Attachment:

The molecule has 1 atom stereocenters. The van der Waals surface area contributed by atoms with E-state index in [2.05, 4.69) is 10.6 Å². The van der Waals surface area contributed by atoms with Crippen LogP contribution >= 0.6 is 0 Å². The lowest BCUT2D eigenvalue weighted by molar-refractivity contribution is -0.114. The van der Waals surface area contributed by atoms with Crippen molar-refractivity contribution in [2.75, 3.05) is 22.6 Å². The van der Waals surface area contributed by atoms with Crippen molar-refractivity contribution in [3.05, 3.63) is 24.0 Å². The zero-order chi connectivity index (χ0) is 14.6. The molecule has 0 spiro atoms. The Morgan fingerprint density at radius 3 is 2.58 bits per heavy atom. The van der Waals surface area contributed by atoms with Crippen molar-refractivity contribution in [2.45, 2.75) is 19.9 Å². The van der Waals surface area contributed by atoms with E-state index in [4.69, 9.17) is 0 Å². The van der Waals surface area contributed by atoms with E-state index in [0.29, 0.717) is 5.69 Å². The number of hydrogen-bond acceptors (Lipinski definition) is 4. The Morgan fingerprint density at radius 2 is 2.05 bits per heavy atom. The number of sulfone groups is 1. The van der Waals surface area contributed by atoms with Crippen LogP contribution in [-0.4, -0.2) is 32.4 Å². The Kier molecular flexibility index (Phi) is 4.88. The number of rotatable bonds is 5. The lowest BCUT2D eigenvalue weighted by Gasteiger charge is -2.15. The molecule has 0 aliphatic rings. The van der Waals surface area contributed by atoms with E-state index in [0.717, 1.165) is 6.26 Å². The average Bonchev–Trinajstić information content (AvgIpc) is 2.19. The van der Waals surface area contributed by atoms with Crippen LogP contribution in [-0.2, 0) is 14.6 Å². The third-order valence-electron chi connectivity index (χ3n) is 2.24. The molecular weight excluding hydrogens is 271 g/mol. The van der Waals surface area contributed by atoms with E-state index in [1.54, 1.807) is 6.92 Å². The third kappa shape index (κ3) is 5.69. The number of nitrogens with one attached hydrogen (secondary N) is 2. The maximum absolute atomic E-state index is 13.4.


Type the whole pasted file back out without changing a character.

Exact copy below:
The molecule has 1 atom stereocenters. The van der Waals surface area contributed by atoms with E-state index in [2.05, 4.69) is 10.6 Å². The van der Waals surface area contributed by atoms with Crippen LogP contribution >= 0.6 is 0 Å². The lowest BCUT2D eigenvalue weighted by molar-refractivity contribution is -0.114. The van der Waals surface area contributed by atoms with Crippen molar-refractivity contribution in [2.75, 3.05) is 22.6 Å². The van der Waals surface area contributed by atoms with Crippen molar-refractivity contribution in [3.05, 3.63) is 24.0 Å². The zero-order chi connectivity index (χ0) is 14.6. The molecule has 0 spiro atoms. The Morgan fingerprint density at radius 3 is 2.58 bits per heavy atom. The van der Waals surface area contributed by atoms with Crippen molar-refractivity contribution in [2.45, 2.75) is 19.9 Å². The van der Waals surface area contributed by atoms with E-state index in [4.69, 9.17) is 0 Å². The van der Waals surface area contributed by atoms with E-state index in [0.29, 0.717) is 5.69 Å². The number of hydrogen-bond acceptors (Lipinski definition) is 4. The Morgan fingerprint density at radius 2 is 2.05 bits per heavy atom. The number of sulfone groups is 1. The van der Waals surface area contributed by atoms with Crippen LogP contribution in [-0.4, -0.2) is 32.4 Å². The Kier molecular flexibility index (Phi) is 4.88. The number of rotatable bonds is 5. The lowest BCUT2D eigenvalue weighted by Gasteiger charge is -2.15. The molecule has 0 aliphatic rings. The van der Waals surface area contributed by atoms with E-state index in [0.717, 1.165) is 6.26 Å². The average Bonchev–Trinajstić information content (AvgIpc) is 2.19. The van der Waals surface area contributed by atoms with Crippen LogP contribution in [-0.2, 0) is 14.6 Å². The third-order valence-electron chi connectivity index (χ3n) is 2.24. The molecular weight excluding hydrogens is 271 g/mol. The van der Waals surface area contributed by atoms with E-state index in [1.54, 1.807) is 6.92 Å². The third kappa shape index (κ3) is 5.69. The number of nitrogens with one attached hydrogen (secondary N) is 2. The maximum absolute atomic E-state index is 13.4.